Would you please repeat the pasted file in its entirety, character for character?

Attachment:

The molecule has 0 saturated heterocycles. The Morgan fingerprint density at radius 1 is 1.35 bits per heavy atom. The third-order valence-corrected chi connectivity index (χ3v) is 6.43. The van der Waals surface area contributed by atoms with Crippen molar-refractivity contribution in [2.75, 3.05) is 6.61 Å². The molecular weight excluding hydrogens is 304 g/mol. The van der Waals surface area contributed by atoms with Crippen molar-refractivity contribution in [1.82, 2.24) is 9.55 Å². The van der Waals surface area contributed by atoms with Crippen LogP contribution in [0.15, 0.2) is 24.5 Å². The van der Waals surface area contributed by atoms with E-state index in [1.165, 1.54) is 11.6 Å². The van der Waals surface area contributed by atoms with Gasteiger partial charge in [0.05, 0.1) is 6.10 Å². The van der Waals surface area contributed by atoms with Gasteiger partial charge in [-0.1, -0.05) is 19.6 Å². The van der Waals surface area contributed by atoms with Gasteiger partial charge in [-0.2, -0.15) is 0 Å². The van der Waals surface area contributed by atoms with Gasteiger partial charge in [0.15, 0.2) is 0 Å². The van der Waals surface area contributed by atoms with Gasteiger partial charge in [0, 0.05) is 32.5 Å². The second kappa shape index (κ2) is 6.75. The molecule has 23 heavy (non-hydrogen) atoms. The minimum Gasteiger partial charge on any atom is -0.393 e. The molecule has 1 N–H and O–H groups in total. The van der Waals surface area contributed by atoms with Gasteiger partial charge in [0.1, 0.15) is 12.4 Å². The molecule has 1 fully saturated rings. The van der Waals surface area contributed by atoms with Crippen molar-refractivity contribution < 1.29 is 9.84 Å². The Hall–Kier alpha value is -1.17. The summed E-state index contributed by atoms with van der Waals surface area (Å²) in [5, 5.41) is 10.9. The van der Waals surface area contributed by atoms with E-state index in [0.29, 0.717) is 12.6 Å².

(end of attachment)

The molecule has 0 saturated heterocycles. The Morgan fingerprint density at radius 1 is 1.35 bits per heavy atom. The third-order valence-corrected chi connectivity index (χ3v) is 6.43. The van der Waals surface area contributed by atoms with Crippen molar-refractivity contribution in [2.75, 3.05) is 6.61 Å². The molecular weight excluding hydrogens is 304 g/mol. The van der Waals surface area contributed by atoms with Crippen molar-refractivity contribution in [1.82, 2.24) is 9.55 Å². The van der Waals surface area contributed by atoms with Crippen LogP contribution in [0.15, 0.2) is 24.5 Å². The van der Waals surface area contributed by atoms with E-state index in [1.165, 1.54) is 11.6 Å². The van der Waals surface area contributed by atoms with Gasteiger partial charge in [0.05, 0.1) is 6.10 Å². The van der Waals surface area contributed by atoms with Gasteiger partial charge in [-0.1, -0.05) is 19.6 Å². The van der Waals surface area contributed by atoms with Gasteiger partial charge in [-0.2, -0.15) is 0 Å². The van der Waals surface area contributed by atoms with Gasteiger partial charge in [0.15, 0.2) is 0 Å². The van der Waals surface area contributed by atoms with Gasteiger partial charge in [0, 0.05) is 32.5 Å². The second kappa shape index (κ2) is 6.75. The molecule has 23 heavy (non-hydrogen) atoms. The minimum Gasteiger partial charge on any atom is -0.393 e. The molecule has 1 N–H and O–H groups in total. The van der Waals surface area contributed by atoms with Gasteiger partial charge in [0.1, 0.15) is 12.4 Å². The molecule has 1 fully saturated rings. The van der Waals surface area contributed by atoms with Crippen molar-refractivity contribution < 1.29 is 9.84 Å². The Hall–Kier alpha value is -1.17. The summed E-state index contributed by atoms with van der Waals surface area (Å²) in [5, 5.41) is 10.9. The van der Waals surface area contributed by atoms with E-state index in [0.29, 0.717) is 12.6 Å².